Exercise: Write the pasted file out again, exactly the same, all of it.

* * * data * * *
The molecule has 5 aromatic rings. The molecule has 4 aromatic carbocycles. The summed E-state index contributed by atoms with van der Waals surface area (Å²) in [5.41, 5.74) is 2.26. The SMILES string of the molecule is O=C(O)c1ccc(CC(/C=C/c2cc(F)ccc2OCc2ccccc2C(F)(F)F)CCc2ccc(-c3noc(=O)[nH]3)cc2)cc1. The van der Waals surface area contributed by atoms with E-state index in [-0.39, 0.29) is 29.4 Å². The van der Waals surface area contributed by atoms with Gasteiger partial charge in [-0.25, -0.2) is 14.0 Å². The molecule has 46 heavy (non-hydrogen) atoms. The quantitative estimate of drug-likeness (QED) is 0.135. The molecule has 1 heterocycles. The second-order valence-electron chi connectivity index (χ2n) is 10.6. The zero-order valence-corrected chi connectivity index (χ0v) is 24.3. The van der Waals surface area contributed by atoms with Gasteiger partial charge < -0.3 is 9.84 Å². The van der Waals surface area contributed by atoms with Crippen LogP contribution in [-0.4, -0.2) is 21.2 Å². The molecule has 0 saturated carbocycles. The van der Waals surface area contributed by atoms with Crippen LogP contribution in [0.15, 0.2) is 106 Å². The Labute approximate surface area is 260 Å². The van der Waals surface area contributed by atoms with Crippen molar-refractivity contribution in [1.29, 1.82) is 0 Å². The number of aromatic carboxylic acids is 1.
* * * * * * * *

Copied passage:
The molecule has 5 aromatic rings. The molecule has 4 aromatic carbocycles. The summed E-state index contributed by atoms with van der Waals surface area (Å²) in [5.41, 5.74) is 2.26. The SMILES string of the molecule is O=C(O)c1ccc(CC(/C=C/c2cc(F)ccc2OCc2ccccc2C(F)(F)F)CCc2ccc(-c3noc(=O)[nH]3)cc2)cc1. The van der Waals surface area contributed by atoms with E-state index in [-0.39, 0.29) is 29.4 Å². The van der Waals surface area contributed by atoms with Gasteiger partial charge in [-0.25, -0.2) is 14.0 Å². The molecule has 46 heavy (non-hydrogen) atoms. The quantitative estimate of drug-likeness (QED) is 0.135. The molecule has 1 heterocycles. The second-order valence-electron chi connectivity index (χ2n) is 10.6. The zero-order valence-corrected chi connectivity index (χ0v) is 24.3. The van der Waals surface area contributed by atoms with Gasteiger partial charge < -0.3 is 9.84 Å². The van der Waals surface area contributed by atoms with Crippen LogP contribution in [-0.4, -0.2) is 21.2 Å². The molecule has 0 saturated carbocycles. The van der Waals surface area contributed by atoms with Crippen LogP contribution in [0.15, 0.2) is 106 Å². The Labute approximate surface area is 260 Å². The van der Waals surface area contributed by atoms with Crippen molar-refractivity contribution in [1.29, 1.82) is 0 Å². The number of aromatic carboxylic acids is 1.